Whether it’s the reality of Monday morning or something more serious, we all need a bit of courage now and again. These quotes from literature might help.
“Come when they may, they shall not find us skulking and hiding, as if we feared to take our portion of the light of day, and left it all to them.” ~ Barnaby Rudge by Charles Dickens
“You have plenty of courage, I am sure,” answered Oz. “All you need is confidence in yourself. There is no living thing that is not afraid when it faces danger. The true courage is in facing danger when you are afraid, and that kind of courage you have in plenty.” ~ The Wonderful Wizard of Oz by L. Frank Baum
“Cowards die many times before their deaths; the valiant never taste of death but once.” ~ Julius Caesar by William Shakespeare
“I think that you know me well enough, Watson, to understand that I am by no means a nervous man. At the same time, it is stupidity rather than courage to refuse to recognize danger when it is close upon you.” ~ The Final Problem by Sir Arthur Conan Doyle
By this, he seemed to mean, not only that the most reliable and useful courage was that which arises from the fair estimation of the encountered peril, but that an utterly fearless man is a far more dangerous comrade than a coward. ~ Moby Dick by Herman Melville
The Ernest Hemingway Birthplace and Museum, located in Illinois, is a must-visit location for Hemingway fans. Hemingway spent the first six years of his life in the house. Check the website for information about the museum and special events. The September 29th event looks like fun.
Philip Greene, author of To Have and Have Another: A Hemingway Cocktail Companion, will present Hemingway’s affection for and writing about the art of the well-made drink. The Chicago Tribune called his book “a refreshing take on Hemingway. “ The book explores the drinks in Hemingway’s work, from the absinthe of For Whom the Bell Tolls to the Jack Rose of The Sun Also Rises.
Is this the real me? Is that the real you? Who knows? Maybe these four quotes from literature about reality will help us sort it out.
Affery, like greater people, had always been right in her facts, and always wrong in the theories she deduced from them. ~ Little Dorrit by Charles Dickens
Words, as is well known, are the great foes of reality. ~ Under Western Eyes by Joseph Conrad
Sometimes people carry to such perfection the mask they have assumed that in due course they actually become the person they seem. ~ The Moon and Sixpence by W. Somerset Maugham
All other swindlers upon earth are nothing to the self-swindlers, and with such pretences did I cheat myself. Surely a curious thing. That I should innocently take a bad half-crown of somebody else’s manufacture, is reasonable enough; but that I should knowingly reckon the spurious coin of my own make, as good money! ~ Great Expectations by Charles Dickens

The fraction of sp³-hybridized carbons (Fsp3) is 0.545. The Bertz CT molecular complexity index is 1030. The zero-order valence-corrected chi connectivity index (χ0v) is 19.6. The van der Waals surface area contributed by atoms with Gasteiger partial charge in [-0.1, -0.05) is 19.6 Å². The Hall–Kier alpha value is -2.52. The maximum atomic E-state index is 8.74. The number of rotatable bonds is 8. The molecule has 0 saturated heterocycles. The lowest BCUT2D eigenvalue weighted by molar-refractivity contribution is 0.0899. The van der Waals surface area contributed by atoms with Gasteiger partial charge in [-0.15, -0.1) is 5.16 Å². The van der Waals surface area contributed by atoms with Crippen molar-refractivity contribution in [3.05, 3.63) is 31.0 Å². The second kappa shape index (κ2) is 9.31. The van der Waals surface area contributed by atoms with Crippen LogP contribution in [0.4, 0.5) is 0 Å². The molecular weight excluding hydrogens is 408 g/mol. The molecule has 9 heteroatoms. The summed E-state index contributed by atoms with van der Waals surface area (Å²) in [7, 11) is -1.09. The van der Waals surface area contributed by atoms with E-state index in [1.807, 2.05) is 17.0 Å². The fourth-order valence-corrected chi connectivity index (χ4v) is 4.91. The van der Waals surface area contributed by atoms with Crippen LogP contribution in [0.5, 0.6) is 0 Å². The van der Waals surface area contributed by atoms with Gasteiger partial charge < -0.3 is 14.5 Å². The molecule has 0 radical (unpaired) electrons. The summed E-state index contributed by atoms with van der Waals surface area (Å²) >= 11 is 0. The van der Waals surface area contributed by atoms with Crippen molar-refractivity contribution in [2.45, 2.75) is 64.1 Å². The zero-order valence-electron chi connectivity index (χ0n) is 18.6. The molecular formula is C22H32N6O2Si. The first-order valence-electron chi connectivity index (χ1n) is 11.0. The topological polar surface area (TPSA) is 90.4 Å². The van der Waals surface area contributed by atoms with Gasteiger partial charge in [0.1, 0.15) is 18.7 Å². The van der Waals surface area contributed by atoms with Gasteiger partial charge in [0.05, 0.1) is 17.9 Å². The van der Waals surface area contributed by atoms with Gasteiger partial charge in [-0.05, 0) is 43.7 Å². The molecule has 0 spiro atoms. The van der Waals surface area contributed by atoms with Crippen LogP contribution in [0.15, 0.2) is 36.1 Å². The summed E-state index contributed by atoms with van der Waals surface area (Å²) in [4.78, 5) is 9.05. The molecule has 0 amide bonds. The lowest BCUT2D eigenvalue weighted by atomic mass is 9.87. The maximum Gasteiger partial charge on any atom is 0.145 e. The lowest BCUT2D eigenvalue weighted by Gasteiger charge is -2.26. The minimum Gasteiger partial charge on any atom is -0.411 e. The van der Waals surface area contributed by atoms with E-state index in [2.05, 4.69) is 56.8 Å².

Looking for a good book to read over the weekend? Check out List of Seven by Mark Frost. Frost, a co-creator of the Twin Peaks television series, brings us an entertaining mystery featuring a young Arthur Conan Doyle. The novel opens in London of 1884 when things go horribly wrong at a seance. To solve the mystery, Conan Doyle joins forces with special agent Jack Sparks. Together they pursue a deadly group of Victorian Satanists known as the Dark Brotherhood.
Here’s what one reader had to say . . .
There are books that are OK, books you like, books you love, and then there a another whole class of very special uber-books that you flat-out enjoy, devour every page, and feel devastated when they are finished.
Let’s start the week out right with five love quotes from literature.
Love, it is said, is blind, but love is not blind. It is an extra eye, which shows us what is most worthy of regard. To see the best is to see most clearly, and it is the lover’s privilege. ~ The Little Minister by James M. Barrie
As the gambler said of his dice, to love and win is the best thing, to love and lose is the next best. ~ The History of Pendennis by William Makepeace Thackeray
She had found her heart at last. Never having known its worth till now, she had never known the worth of his. ~ Barnaby Rudge by Charles Dickens
That which is loved may pass, but love hath no end. ~ Parables Of A Province by Gilbert Parker
“I don’t want sunbursts and marble halls. I just want you.” ~ Anne of the Island by Lucy Maud Montgomery
Our partner site, Charles Dickens Gad’s Hill Place, is moving! It’s now located at http://www.charlesdickensinfo.com and has been renamed Charles Dickens Info.
This original site debuted in about 1998. The website featured a photo of Gad’s Hill Place on the home page. Visitors moved to different parts of the site by clicking on the door and windows of the image. It was one of those things that seemed very, very cool at the time.
How things have changed! The current site is done in WordPress and now features social sharing buttons and is mobile friendly. Visit the new site today for quotes, games and little-known facts about Charles Dickens.
Here’s a great idea, NPR has an online book club for kids. Check out NPR’s Backseat Book Club to learn more and see the list of books.